Cold Beat Unveil the
Vinyl Edition of
War Garden

The only good thing about the seemingly endless backlog at pressing pants is the second life some LPs have experienced when their fancy vinyl edition finally dropped. Here’s one we wholeheartedly endorse as the week begins to wind down: War Garden, the latest synth-laced, steam-pressed LP from the San Francisco band Cold Beat.

A pandemic record “about connection, loss, and hope,” it’s named after the valiant fruit and vegetable efforts of World War II — something everyday people also embraced during lockdown. Here’s what the whole Cold Beat crew (Hannah Lew, Kyle King, Luciano Talpini Aita, and Sean Monaghan) had to say about its heartfelt, halcyon-lit hooks, along with a closer look at the smoky variant that appears to be already sold out….

Hannah Lew: Most of War Garden was conceived remotely, with each one of us sending files back and forth and Zooming once a week to share a screen and work in Logic or Ableton together, tweaking tracks, arranging, etc. After the songs reached a certain level of completion, all four of us got together in person once mid-pandemic in my backyard, where we sent tracks through analog effects and added a bunch of extra layers.

“Mandelbrot Fall” was written during an earlier phase of the pandemic, when there was no end in sight. No vaccines or timeframe at all. My perception of time was like a Mandelbrot Set — infinitely unfurling. I didn’t feel like there were many general parameters to hold on to and I felt aware of the infinite possibilities the trajectory of this thing could take. I think I’m still suspended in free fall to a certain extent, but I’ve learned how to dance in the air a little better.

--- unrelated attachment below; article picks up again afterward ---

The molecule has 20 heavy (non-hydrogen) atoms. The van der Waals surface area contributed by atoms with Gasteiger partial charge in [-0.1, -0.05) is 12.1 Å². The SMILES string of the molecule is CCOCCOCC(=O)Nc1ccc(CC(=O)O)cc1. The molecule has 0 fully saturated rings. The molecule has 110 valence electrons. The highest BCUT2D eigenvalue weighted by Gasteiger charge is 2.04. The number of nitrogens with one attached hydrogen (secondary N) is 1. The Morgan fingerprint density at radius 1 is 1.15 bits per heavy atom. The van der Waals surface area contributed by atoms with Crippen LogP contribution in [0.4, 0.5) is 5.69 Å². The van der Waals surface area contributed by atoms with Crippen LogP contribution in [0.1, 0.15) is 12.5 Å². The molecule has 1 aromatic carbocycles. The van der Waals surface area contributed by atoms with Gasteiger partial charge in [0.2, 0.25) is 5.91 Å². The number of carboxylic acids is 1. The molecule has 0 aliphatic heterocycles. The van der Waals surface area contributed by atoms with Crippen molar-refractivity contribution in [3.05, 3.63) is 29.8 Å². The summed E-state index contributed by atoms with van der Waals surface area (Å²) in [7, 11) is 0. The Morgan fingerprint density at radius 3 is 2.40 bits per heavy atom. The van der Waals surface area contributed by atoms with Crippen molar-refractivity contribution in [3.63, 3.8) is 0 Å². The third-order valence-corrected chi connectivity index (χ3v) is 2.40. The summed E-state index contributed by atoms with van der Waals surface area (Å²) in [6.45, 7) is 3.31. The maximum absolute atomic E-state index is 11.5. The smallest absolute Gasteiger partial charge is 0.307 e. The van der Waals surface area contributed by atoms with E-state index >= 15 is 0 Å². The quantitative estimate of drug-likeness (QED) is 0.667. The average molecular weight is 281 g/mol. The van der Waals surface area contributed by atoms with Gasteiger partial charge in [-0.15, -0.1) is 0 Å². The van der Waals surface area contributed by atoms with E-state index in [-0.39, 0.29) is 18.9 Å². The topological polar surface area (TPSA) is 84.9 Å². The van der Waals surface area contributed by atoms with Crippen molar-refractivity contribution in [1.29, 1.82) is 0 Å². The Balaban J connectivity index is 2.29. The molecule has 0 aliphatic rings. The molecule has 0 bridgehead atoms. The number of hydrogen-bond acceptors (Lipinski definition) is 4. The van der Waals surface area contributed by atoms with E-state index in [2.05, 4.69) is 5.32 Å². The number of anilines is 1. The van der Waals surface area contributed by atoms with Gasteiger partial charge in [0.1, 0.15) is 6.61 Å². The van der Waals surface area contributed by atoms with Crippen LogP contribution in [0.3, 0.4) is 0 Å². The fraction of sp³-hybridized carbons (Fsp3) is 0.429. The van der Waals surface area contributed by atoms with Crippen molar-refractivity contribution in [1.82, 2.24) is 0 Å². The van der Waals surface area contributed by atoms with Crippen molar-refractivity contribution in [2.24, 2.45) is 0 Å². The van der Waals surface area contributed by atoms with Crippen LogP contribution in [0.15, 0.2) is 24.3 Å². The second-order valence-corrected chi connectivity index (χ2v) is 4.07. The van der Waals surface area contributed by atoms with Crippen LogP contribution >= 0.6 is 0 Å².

Hannah: “SOS” was a track Luciano had started. We all added things, and it was one of those songs that had a lot of different incarnations. Each person’s layering had the song changing colors a lot.

Some songs spill out of you, while others are more labored over. This one definitely had a long labor. The themes were based on missing friends and the feeling that only certain friends can save you from yourself sometimes. There are certain friends that bring out my best that I have missed dearly during this time.

I was writing my parts from my basement studio, which has concrete walls and feels very bunker-like — very safe, but also pretty isolating

Kyle King: This song was written as an exercise in restraint: one synthesizer sequence, captured on the first take, accompanied by a drum machine pattern programmed on the fly. When I was saving the initial arrangement, the word “tumescent” came to mind. It was the antithesis of the restraint I was after, a perfect descriptor of the bloated and facile political landscape of mid-2020, and likely the product of too many Sunday New York Times crossword puzzles.

Hannah: We did some arrangement together and then I layered on my vocals, which were written about Melania Trump’s stunt double.

Hannah: “Weeds” was one of those songs that spilled out somewhat effortlessly. Sean sent the music and I sent the vocals back 45 minutes later. When he sent the track, I was like, ‘I know this song already.’